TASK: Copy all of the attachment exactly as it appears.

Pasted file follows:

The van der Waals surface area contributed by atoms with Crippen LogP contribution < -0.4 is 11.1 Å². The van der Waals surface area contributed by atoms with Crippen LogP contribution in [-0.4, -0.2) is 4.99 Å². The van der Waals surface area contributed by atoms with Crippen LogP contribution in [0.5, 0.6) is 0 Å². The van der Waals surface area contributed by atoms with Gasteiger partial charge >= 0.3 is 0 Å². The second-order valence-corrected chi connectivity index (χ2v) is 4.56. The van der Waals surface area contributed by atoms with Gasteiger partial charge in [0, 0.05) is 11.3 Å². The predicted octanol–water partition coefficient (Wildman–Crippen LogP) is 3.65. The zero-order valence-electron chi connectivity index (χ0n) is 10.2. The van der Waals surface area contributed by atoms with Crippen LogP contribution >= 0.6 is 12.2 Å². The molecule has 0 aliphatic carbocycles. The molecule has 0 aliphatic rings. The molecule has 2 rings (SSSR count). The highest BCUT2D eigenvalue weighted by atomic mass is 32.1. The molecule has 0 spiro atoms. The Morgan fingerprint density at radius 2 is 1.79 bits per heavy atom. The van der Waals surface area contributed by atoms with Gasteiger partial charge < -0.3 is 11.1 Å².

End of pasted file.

The van der Waals surface area contributed by atoms with Crippen LogP contribution < -0.4 is 11.1 Å². The van der Waals surface area contributed by atoms with Crippen LogP contribution in [-0.4, -0.2) is 4.99 Å². The van der Waals surface area contributed by atoms with Crippen LogP contribution in [0.5, 0.6) is 0 Å². The van der Waals surface area contributed by atoms with Gasteiger partial charge >= 0.3 is 0 Å². The second-order valence-corrected chi connectivity index (χ2v) is 4.56. The van der Waals surface area contributed by atoms with Gasteiger partial charge in [0, 0.05) is 11.3 Å². The predicted octanol–water partition coefficient (Wildman–Crippen LogP) is 3.65. The zero-order valence-electron chi connectivity index (χ0n) is 10.2. The van der Waals surface area contributed by atoms with Crippen LogP contribution >= 0.6 is 12.2 Å². The molecule has 0 aliphatic carbocycles. The molecule has 0 aliphatic rings. The molecule has 2 rings (SSSR count). The highest BCUT2D eigenvalue weighted by atomic mass is 32.1. The molecule has 0 spiro atoms. The Morgan fingerprint density at radius 2 is 1.79 bits per heavy atom. The van der Waals surface area contributed by atoms with Gasteiger partial charge < -0.3 is 11.1 Å².